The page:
Black Lives Matter has been an especially noisome presence in higher education. BLM student activists on several occasions have created the appearance of a “hate crime” against a black or group of blacks as a pretext for denunciations of “apathetic” campus officials. The end game of these campaigns is power over hiring, curriculum design, grantmaking and other institutional functions. At the University of Kansas, a black female student posted to her Facebook site a description of how she and her girlfriends were assaulted by a group of white males at an off-campus Halloween party. This “incident” had all the appearances of a hoax, as I described at length several weeks ago. Yet the student, Kynnedi Grant, and other black activists at KU led a months-long intimidation campaign against the university, with barely a hint of a resistance from the chancellor, deans, faculty or student government. Meanwhile at Yale, black students and their allies this past fall conducted two weeks of rallies to protest campus “racism” and highlight the “pain” experienced by black students. A key allegation was that the campus chapter of the Sigma Alpha Epsilon fraternity house had turned a woman away from a Halloween party because she was not white. Aside from showing contempt for freedom of association, the activists neglected to note that SAE fraternity leaders, in response to a police complaint about noise and traffic, turned away all visitors away. Interestingly, Black Lives Matter spokesman DeRay McKesson (alternately spelled as “Mckesson”) – the same DeRay McKesson who wants to be the next mayor of Baltimore – a few weeks earlier had delivered a two-day guest lecture at the Yale Divinity School during which he defended looting as a legitimate expression of protest. Halloween is getting to be dangerous in ways never imagined by pranksters.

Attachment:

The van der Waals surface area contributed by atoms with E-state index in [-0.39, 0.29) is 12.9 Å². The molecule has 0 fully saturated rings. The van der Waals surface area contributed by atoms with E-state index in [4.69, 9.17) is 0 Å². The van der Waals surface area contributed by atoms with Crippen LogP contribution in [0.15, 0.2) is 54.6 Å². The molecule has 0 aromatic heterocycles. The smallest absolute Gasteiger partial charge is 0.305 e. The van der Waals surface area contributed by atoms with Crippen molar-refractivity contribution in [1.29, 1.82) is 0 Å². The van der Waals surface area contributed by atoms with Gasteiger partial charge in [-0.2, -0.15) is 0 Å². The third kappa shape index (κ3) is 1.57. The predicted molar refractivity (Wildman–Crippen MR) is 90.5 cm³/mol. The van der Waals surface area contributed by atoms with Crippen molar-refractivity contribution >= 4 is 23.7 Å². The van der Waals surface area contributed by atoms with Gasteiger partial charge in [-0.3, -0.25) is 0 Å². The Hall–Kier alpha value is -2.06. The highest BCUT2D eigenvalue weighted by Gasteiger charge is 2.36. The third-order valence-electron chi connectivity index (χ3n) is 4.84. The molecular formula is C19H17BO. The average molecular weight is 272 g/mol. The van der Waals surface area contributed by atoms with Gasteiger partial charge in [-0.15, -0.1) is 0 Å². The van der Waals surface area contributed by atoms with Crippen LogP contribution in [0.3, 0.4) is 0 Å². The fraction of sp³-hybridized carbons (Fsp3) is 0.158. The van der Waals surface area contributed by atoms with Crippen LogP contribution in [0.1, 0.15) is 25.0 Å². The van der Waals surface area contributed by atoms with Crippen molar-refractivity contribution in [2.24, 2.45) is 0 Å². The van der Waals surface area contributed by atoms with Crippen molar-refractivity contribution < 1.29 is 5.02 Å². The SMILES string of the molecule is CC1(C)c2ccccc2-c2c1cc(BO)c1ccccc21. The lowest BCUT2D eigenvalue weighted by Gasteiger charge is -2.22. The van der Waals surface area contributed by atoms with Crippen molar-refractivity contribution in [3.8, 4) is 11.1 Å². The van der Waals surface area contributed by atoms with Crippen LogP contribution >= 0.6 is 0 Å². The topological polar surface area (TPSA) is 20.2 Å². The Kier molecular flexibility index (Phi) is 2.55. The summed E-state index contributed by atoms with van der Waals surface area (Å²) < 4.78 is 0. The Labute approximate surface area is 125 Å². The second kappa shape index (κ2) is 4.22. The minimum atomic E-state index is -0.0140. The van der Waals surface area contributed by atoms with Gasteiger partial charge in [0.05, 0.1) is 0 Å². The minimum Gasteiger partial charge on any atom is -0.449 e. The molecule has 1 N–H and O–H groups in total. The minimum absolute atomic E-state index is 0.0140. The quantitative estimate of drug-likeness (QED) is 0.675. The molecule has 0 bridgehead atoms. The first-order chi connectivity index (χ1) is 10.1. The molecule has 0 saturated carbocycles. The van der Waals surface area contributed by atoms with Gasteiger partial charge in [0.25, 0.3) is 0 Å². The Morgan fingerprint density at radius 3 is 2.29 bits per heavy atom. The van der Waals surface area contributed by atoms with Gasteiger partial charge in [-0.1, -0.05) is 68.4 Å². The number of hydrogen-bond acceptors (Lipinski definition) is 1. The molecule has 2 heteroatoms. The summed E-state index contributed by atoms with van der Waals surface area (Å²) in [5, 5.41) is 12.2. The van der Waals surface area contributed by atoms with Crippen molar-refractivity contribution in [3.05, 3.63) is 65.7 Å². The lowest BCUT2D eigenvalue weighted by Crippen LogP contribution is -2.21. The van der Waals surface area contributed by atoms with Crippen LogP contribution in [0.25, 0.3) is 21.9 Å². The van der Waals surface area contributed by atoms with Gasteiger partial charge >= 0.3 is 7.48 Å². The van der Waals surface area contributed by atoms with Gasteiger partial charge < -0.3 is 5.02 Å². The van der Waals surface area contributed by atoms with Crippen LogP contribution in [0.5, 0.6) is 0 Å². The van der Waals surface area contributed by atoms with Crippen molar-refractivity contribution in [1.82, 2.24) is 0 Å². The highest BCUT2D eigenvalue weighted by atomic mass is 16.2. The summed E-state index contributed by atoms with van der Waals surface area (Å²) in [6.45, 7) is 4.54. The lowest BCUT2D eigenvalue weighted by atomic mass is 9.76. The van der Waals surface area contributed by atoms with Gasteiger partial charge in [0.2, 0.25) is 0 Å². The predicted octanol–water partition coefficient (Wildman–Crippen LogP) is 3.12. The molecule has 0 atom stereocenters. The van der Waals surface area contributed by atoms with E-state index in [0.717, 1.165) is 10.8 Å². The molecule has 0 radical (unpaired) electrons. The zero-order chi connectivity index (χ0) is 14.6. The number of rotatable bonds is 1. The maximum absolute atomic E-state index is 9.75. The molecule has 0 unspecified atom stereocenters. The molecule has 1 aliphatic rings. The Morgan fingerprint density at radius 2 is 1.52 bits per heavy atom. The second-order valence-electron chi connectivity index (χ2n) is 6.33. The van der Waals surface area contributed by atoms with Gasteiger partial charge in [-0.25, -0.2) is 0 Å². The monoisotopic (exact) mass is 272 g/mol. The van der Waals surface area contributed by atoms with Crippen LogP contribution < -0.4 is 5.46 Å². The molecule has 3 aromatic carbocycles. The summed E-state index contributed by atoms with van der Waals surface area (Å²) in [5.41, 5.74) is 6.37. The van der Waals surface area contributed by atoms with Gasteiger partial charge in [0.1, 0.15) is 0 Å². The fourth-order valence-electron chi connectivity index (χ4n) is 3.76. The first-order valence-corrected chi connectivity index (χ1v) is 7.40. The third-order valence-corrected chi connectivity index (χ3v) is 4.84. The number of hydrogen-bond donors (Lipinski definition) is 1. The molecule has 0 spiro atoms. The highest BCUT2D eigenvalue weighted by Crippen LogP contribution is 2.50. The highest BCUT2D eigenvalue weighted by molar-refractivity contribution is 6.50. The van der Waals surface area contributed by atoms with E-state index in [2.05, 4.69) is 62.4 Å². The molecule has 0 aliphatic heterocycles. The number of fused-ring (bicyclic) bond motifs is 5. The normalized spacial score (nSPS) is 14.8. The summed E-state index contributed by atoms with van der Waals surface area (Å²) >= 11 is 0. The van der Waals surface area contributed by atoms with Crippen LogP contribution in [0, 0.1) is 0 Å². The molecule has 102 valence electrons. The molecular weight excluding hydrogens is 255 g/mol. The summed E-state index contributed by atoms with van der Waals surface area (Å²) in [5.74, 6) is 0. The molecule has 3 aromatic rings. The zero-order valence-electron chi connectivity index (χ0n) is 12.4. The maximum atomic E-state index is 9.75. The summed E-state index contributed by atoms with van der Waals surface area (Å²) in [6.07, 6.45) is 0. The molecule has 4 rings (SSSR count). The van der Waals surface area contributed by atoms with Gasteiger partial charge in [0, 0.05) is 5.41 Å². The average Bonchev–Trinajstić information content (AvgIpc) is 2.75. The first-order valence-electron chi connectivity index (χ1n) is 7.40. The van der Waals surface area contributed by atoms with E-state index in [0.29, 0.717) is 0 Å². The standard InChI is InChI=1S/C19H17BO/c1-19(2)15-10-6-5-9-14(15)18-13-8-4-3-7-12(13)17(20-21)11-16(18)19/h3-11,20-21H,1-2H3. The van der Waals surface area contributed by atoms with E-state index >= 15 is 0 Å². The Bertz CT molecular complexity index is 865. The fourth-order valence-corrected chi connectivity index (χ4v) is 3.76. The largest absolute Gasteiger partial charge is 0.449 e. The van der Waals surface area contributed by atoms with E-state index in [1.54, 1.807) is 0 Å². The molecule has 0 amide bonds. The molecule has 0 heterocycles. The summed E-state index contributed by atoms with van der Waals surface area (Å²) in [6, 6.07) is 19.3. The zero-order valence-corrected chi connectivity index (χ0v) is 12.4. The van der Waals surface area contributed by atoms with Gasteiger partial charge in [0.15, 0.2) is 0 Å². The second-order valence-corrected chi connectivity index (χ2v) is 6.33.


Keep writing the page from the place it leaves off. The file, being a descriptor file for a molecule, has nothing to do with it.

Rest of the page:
In a just world, Black Lives Matter would be known only to police. Unfortunately, such a world does not exist. Indeed, we have evolved to the point where a mere allegation by BLM of a “hate crime” – i.e., a crime committed by a white against a black – is a virtual guarantee of an investigation and likely punishment of at least one innocent person. Rather than rebuke or at least avoid Black Lives Matter activists, certain pillars of our nation are fawning over them. Time, Rolling Stone and other mainstream periodicals have justified their behavior. And have top political leaders. This past February 18, President Barack Obama and trusted top aide Valerie Jarrett played host to Black Lives Matter’s DeRay McKesson and Brittany Packnett, along with Al Sharpton, NAACP President Cornell Brooks and about a dozen other black activists. The White House meeting, lasting about an hour and a half, was a briefing session on race, neighborhoods and policing. Singling out McKesson and Packnett for praise after the meeting, President Obama remarked: “They (BLM) are some serious young people. I told them that they are much better organizers than I was at their age, and I am confident that they are going to take America to new heights. My job is just to make sure that I’m listening to them and learning from them a little bit.”